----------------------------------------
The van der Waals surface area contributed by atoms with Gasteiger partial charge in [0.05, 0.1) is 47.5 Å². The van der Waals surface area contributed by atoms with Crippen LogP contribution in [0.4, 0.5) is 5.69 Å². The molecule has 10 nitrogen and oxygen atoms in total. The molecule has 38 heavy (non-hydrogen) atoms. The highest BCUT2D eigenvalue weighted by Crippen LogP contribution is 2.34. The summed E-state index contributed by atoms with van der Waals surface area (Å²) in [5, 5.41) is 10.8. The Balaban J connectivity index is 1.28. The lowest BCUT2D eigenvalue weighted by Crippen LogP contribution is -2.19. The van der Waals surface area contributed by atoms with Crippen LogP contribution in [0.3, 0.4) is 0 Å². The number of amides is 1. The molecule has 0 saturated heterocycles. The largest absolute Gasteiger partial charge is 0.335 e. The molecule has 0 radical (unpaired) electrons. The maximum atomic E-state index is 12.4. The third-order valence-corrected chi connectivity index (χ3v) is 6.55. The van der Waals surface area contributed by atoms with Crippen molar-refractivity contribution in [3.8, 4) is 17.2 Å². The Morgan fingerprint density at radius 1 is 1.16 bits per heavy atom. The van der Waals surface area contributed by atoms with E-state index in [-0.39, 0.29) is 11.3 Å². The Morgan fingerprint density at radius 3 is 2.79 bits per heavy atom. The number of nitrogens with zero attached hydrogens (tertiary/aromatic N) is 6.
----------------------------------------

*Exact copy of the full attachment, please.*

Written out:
The van der Waals surface area contributed by atoms with Gasteiger partial charge in [0.05, 0.1) is 47.5 Å². The van der Waals surface area contributed by atoms with Crippen LogP contribution in [0.4, 0.5) is 5.69 Å². The molecule has 10 nitrogen and oxygen atoms in total. The molecule has 38 heavy (non-hydrogen) atoms. The highest BCUT2D eigenvalue weighted by Crippen LogP contribution is 2.34. The summed E-state index contributed by atoms with van der Waals surface area (Å²) in [5, 5.41) is 10.8. The Balaban J connectivity index is 1.28. The lowest BCUT2D eigenvalue weighted by Crippen LogP contribution is -2.19. The van der Waals surface area contributed by atoms with Crippen LogP contribution in [0.3, 0.4) is 0 Å². The number of amides is 1. The molecule has 0 saturated heterocycles. The largest absolute Gasteiger partial charge is 0.335 e. The molecule has 0 radical (unpaired) electrons. The maximum atomic E-state index is 12.4. The third-order valence-corrected chi connectivity index (χ3v) is 6.55. The van der Waals surface area contributed by atoms with Crippen molar-refractivity contribution in [3.8, 4) is 17.2 Å². The Morgan fingerprint density at radius 1 is 1.16 bits per heavy atom. The van der Waals surface area contributed by atoms with E-state index in [-0.39, 0.29) is 11.3 Å². The Morgan fingerprint density at radius 3 is 2.79 bits per heavy atom. The number of nitrogens with zero attached hydrogens (tertiary/aromatic N) is 6.